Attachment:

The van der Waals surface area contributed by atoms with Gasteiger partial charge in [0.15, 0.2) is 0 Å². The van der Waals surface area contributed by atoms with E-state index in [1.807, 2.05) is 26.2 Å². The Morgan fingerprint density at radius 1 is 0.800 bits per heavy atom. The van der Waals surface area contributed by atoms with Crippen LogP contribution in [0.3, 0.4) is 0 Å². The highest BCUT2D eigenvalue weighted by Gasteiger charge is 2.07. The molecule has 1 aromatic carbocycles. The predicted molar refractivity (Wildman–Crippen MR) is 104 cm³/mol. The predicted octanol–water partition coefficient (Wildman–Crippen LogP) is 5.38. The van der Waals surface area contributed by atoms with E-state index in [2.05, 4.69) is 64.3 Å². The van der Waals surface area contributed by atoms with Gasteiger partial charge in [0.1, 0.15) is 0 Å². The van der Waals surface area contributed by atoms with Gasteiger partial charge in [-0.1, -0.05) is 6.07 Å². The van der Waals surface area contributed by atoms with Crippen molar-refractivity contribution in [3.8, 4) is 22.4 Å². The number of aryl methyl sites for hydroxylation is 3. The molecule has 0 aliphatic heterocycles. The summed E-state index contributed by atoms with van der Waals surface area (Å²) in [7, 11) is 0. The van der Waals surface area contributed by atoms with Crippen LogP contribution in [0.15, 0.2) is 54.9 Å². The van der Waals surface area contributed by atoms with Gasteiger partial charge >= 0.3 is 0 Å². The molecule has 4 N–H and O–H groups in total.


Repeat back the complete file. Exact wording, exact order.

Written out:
The van der Waals surface area contributed by atoms with Gasteiger partial charge in [0.15, 0.2) is 0 Å². The van der Waals surface area contributed by atoms with E-state index in [1.807, 2.05) is 26.2 Å². The Morgan fingerprint density at radius 1 is 0.800 bits per heavy atom. The van der Waals surface area contributed by atoms with Crippen LogP contribution in [0.3, 0.4) is 0 Å². The highest BCUT2D eigenvalue weighted by Gasteiger charge is 2.07. The molecule has 1 aromatic carbocycles. The predicted molar refractivity (Wildman–Crippen MR) is 104 cm³/mol. The predicted octanol–water partition coefficient (Wildman–Crippen LogP) is 5.38. The van der Waals surface area contributed by atoms with E-state index in [2.05, 4.69) is 64.3 Å². The van der Waals surface area contributed by atoms with Gasteiger partial charge in [0.1, 0.15) is 0 Å². The van der Waals surface area contributed by atoms with Gasteiger partial charge in [-0.1, -0.05) is 6.07 Å². The van der Waals surface area contributed by atoms with Crippen molar-refractivity contribution in [3.8, 4) is 22.4 Å². The number of aryl methyl sites for hydroxylation is 3. The molecule has 0 aliphatic heterocycles. The summed E-state index contributed by atoms with van der Waals surface area (Å²) in [7, 11) is 0. The van der Waals surface area contributed by atoms with Crippen LogP contribution in [0.15, 0.2) is 54.9 Å². The van der Waals surface area contributed by atoms with Gasteiger partial charge >= 0.3 is 0 Å². The molecule has 4 N–H and O–H groups in total.